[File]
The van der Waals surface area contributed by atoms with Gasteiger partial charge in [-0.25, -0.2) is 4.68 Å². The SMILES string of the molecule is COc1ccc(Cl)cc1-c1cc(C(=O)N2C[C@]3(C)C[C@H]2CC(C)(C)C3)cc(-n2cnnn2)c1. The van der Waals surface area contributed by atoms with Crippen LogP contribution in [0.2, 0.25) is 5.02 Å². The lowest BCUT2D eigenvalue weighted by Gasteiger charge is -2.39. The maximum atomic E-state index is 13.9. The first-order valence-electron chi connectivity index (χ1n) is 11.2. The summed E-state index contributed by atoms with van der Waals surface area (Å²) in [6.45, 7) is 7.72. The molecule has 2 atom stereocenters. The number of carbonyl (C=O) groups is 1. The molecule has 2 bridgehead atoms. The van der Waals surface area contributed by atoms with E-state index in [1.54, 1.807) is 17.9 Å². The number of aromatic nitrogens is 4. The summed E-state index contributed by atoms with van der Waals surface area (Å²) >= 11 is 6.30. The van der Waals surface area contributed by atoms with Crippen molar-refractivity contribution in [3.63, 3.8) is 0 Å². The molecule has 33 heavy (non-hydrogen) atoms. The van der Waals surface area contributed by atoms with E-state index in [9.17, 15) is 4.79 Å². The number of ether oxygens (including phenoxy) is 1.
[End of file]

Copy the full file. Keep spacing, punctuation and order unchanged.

The van der Waals surface area contributed by atoms with Gasteiger partial charge in [-0.25, -0.2) is 4.68 Å². The SMILES string of the molecule is COc1ccc(Cl)cc1-c1cc(C(=O)N2C[C@]3(C)C[C@H]2CC(C)(C)C3)cc(-n2cnnn2)c1. The van der Waals surface area contributed by atoms with Crippen LogP contribution in [0.2, 0.25) is 5.02 Å². The lowest BCUT2D eigenvalue weighted by Gasteiger charge is -2.39. The maximum atomic E-state index is 13.9. The first-order valence-electron chi connectivity index (χ1n) is 11.2. The summed E-state index contributed by atoms with van der Waals surface area (Å²) in [6.45, 7) is 7.72. The molecule has 2 atom stereocenters. The number of carbonyl (C=O) groups is 1. The molecule has 2 bridgehead atoms. The van der Waals surface area contributed by atoms with E-state index in [1.54, 1.807) is 17.9 Å². The number of aromatic nitrogens is 4. The summed E-state index contributed by atoms with van der Waals surface area (Å²) >= 11 is 6.30. The van der Waals surface area contributed by atoms with Crippen molar-refractivity contribution in [3.63, 3.8) is 0 Å². The molecule has 33 heavy (non-hydrogen) atoms. The van der Waals surface area contributed by atoms with E-state index in [9.17, 15) is 4.79 Å². The number of ether oxygens (including phenoxy) is 1.